The companies have responded to the recent increase in cases by introducing pre-departure testing requirements for all passengers. Carnival also added a mask mandate on Aug. 7 for all vaccinated and unvaccinated guests in indoor areas and banned smoking in the casino.

Michael Bayley, the chief executive officer of Royal Caribbean, said the cruise line was typically seeing one or two positive cases out of more than 1,000 guests a week per ship. Mr. Bayley said in a candid Facebook post addressing the current coronavirus situation, “Testing captures status at a point of time and if the guest is incubating infection, then the test will miss it.” The vaccinated guests who test positive typically are asymptomatic, he said in the post.

Some cruise passengers have canceled amid concerns of the Delta variant, but many sailings are fully booked through the rest of year because of pent-up demand. READ THE ARTICLE ->

“We’re sitting on $2 million in inventory for one $30 part,” said the general manager of Catrike, which makes three-wheeled recumbent bikes.

Container shipping rates from China and East Asia to the United States’ East Coast climbed above $20,000 earlier this month, compared with about $4,000 a year ago. The time it takes for parts from one of Catrike’s suppliers to arrive by sea in North America from a factory in Indonesia has jumped to three months, and sometimes it takes four.

“This is here for the rest of the year, and it’s only going to get worse because of the Christmas season,” said the chief executive of an ocean logistics firm. READ THE ARTICLE ->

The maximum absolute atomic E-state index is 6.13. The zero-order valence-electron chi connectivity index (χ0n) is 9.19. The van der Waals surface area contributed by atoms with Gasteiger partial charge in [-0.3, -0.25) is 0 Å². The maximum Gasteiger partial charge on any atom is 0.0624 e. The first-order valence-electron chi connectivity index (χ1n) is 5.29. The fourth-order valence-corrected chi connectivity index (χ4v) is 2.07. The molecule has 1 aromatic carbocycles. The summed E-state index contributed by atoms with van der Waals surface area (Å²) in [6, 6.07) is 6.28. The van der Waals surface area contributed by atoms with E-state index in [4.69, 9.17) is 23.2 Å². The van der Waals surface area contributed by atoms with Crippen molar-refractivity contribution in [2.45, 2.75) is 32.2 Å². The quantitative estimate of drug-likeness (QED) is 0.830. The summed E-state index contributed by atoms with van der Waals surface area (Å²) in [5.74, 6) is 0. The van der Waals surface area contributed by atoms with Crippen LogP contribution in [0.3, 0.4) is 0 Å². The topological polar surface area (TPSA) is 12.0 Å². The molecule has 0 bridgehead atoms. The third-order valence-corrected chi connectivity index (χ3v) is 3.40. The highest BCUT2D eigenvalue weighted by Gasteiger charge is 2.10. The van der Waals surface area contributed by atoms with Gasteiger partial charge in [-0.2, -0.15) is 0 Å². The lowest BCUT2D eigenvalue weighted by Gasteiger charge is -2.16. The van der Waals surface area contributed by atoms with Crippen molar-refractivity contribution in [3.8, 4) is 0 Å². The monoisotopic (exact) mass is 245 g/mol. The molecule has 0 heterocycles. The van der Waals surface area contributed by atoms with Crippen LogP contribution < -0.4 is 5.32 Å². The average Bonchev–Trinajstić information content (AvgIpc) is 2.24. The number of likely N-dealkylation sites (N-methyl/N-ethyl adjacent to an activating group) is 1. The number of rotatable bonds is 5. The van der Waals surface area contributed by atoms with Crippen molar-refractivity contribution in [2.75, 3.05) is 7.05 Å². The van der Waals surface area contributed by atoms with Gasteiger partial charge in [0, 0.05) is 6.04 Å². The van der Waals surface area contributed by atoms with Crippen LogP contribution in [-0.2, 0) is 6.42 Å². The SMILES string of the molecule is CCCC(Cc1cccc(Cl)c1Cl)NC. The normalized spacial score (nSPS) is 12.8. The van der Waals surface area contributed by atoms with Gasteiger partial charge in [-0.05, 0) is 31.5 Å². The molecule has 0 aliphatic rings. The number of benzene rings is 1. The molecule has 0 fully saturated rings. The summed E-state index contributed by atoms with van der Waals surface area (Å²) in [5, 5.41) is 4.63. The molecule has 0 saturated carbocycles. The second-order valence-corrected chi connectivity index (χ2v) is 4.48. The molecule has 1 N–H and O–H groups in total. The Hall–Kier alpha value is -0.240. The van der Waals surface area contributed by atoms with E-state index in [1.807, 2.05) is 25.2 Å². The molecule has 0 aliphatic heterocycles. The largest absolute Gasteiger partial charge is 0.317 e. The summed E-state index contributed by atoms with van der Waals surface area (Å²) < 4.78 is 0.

David Pantera, a new hire at Google, worries that the switch to virtual orientation next month might affect his career.Credit…Jason Henry for The New York Times

Workers who want to stay at home forever have been especially vocal about their demands, but a silent majority of Americans do want to get back to the office, at least for a few days a week. But as the latest coronavirus surge has led employers to delay return-to-office plans, that larger group is growing increasingly glum, Kellen Browning reports for The New York Times.

In a national survey of more than 950 workers, conducted in mid-August by Morning Consult on behalf of The New York Times, 31 percent said they would prefer to work from home full time. By comparison, 45 percent said they wanted to be in a workplace or an office full time. The remaining 24 percent said they wanted to split time between work and home. (Morning Consult surveyed workers from a variety of industries, so white-collar office workers were represented alongside those working in other fields, like retail.)

Certainly, some people have thrived in their new remote work lives. They saved time and money, and sometimes increased productivity. The degree to which employees have embraced permanent remote or hybrid work models has been “stunning” to company executives, said Tsedal Neeley, a Harvard Business School professor who has studied remote work for decades.

But for others, Professor Neeley said, it has removed needed barriers between work and home life, increased a sense of isolation and led to burnout. “Some people just dislike the screen — their physicality and their proximity to others is a big part of what work looks like,” she said.

Among those craving the routines of office life: social butterflies, managers, new hires eager to meet colleagues, and people with noisy or crowded homes. READ THE ARTICLE ->